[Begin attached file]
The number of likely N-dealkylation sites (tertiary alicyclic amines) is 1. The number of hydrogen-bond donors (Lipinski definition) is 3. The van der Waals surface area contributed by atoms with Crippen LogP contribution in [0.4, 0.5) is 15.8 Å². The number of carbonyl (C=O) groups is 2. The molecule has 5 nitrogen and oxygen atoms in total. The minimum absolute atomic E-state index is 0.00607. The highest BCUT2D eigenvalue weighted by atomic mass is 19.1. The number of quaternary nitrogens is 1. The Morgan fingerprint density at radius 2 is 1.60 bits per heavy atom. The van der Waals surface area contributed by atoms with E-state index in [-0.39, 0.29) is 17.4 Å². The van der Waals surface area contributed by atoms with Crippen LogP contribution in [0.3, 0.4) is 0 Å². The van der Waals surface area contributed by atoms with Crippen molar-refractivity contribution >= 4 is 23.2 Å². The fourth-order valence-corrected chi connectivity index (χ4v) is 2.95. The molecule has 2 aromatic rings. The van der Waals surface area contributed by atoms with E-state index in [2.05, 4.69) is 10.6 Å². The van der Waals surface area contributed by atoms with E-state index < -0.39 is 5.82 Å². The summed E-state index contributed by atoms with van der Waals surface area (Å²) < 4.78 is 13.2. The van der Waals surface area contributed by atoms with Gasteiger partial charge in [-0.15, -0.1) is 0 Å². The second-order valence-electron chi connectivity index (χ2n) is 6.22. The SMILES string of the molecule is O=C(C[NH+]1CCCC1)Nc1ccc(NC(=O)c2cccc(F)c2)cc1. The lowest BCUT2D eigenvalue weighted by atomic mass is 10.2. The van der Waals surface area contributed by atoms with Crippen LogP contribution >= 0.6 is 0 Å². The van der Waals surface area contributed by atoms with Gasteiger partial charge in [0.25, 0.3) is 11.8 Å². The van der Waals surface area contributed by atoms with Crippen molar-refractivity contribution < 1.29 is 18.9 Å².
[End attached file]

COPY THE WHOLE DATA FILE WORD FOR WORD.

The number of likely N-dealkylation sites (tertiary alicyclic amines) is 1. The number of hydrogen-bond donors (Lipinski definition) is 3. The van der Waals surface area contributed by atoms with Crippen LogP contribution in [0.4, 0.5) is 15.8 Å². The number of carbonyl (C=O) groups is 2. The molecule has 5 nitrogen and oxygen atoms in total. The minimum absolute atomic E-state index is 0.00607. The highest BCUT2D eigenvalue weighted by atomic mass is 19.1. The number of quaternary nitrogens is 1. The Morgan fingerprint density at radius 2 is 1.60 bits per heavy atom. The van der Waals surface area contributed by atoms with E-state index in [-0.39, 0.29) is 17.4 Å². The van der Waals surface area contributed by atoms with Crippen LogP contribution in [0.3, 0.4) is 0 Å². The van der Waals surface area contributed by atoms with Crippen molar-refractivity contribution >= 4 is 23.2 Å². The fourth-order valence-corrected chi connectivity index (χ4v) is 2.95. The molecule has 2 aromatic rings. The van der Waals surface area contributed by atoms with E-state index in [2.05, 4.69) is 10.6 Å². The van der Waals surface area contributed by atoms with E-state index < -0.39 is 5.82 Å². The summed E-state index contributed by atoms with van der Waals surface area (Å²) < 4.78 is 13.2. The van der Waals surface area contributed by atoms with Gasteiger partial charge in [-0.15, -0.1) is 0 Å². The second-order valence-electron chi connectivity index (χ2n) is 6.22. The SMILES string of the molecule is O=C(C[NH+]1CCCC1)Nc1ccc(NC(=O)c2cccc(F)c2)cc1. The lowest BCUT2D eigenvalue weighted by atomic mass is 10.2. The van der Waals surface area contributed by atoms with Crippen LogP contribution >= 0.6 is 0 Å². The van der Waals surface area contributed by atoms with Gasteiger partial charge in [0.25, 0.3) is 11.8 Å². The van der Waals surface area contributed by atoms with Crippen molar-refractivity contribution < 1.29 is 18.9 Å².